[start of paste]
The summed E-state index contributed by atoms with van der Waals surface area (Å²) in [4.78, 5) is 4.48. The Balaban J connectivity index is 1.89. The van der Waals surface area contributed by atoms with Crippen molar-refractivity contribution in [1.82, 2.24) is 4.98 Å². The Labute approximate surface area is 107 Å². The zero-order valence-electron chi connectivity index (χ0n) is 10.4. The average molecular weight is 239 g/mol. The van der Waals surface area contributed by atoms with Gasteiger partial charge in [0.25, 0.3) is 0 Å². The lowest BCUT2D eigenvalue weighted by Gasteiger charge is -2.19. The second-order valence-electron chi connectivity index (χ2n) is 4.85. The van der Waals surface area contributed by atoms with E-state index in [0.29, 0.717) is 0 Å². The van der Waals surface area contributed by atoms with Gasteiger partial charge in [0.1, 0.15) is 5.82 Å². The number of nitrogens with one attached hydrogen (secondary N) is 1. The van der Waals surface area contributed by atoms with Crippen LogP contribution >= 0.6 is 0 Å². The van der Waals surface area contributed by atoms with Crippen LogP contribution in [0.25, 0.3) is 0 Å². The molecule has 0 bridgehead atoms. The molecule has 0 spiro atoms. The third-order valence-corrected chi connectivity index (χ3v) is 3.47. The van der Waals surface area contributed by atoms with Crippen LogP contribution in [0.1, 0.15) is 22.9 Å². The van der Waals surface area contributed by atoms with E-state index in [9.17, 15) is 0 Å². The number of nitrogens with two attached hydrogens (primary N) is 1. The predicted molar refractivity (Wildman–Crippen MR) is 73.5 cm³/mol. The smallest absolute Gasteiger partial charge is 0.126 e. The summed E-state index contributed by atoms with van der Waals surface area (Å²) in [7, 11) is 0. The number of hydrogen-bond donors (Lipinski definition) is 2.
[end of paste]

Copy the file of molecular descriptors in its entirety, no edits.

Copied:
The summed E-state index contributed by atoms with van der Waals surface area (Å²) in [4.78, 5) is 4.48. The Balaban J connectivity index is 1.89. The van der Waals surface area contributed by atoms with Crippen molar-refractivity contribution in [1.82, 2.24) is 4.98 Å². The Labute approximate surface area is 107 Å². The zero-order valence-electron chi connectivity index (χ0n) is 10.4. The average molecular weight is 239 g/mol. The van der Waals surface area contributed by atoms with Gasteiger partial charge in [0.25, 0.3) is 0 Å². The lowest BCUT2D eigenvalue weighted by Gasteiger charge is -2.19. The second-order valence-electron chi connectivity index (χ2n) is 4.85. The van der Waals surface area contributed by atoms with E-state index in [0.29, 0.717) is 0 Å². The van der Waals surface area contributed by atoms with Gasteiger partial charge in [0.1, 0.15) is 5.82 Å². The number of nitrogens with one attached hydrogen (secondary N) is 1. The van der Waals surface area contributed by atoms with Crippen LogP contribution >= 0.6 is 0 Å². The van der Waals surface area contributed by atoms with Crippen LogP contribution in [0.25, 0.3) is 0 Å². The molecule has 0 bridgehead atoms. The molecule has 0 spiro atoms. The third-order valence-corrected chi connectivity index (χ3v) is 3.47. The van der Waals surface area contributed by atoms with Crippen LogP contribution in [0.1, 0.15) is 22.9 Å². The van der Waals surface area contributed by atoms with E-state index in [9.17, 15) is 0 Å². The number of nitrogens with two attached hydrogens (primary N) is 1. The predicted molar refractivity (Wildman–Crippen MR) is 73.5 cm³/mol. The smallest absolute Gasteiger partial charge is 0.126 e. The summed E-state index contributed by atoms with van der Waals surface area (Å²) in [7, 11) is 0. The number of hydrogen-bond donors (Lipinski definition) is 2.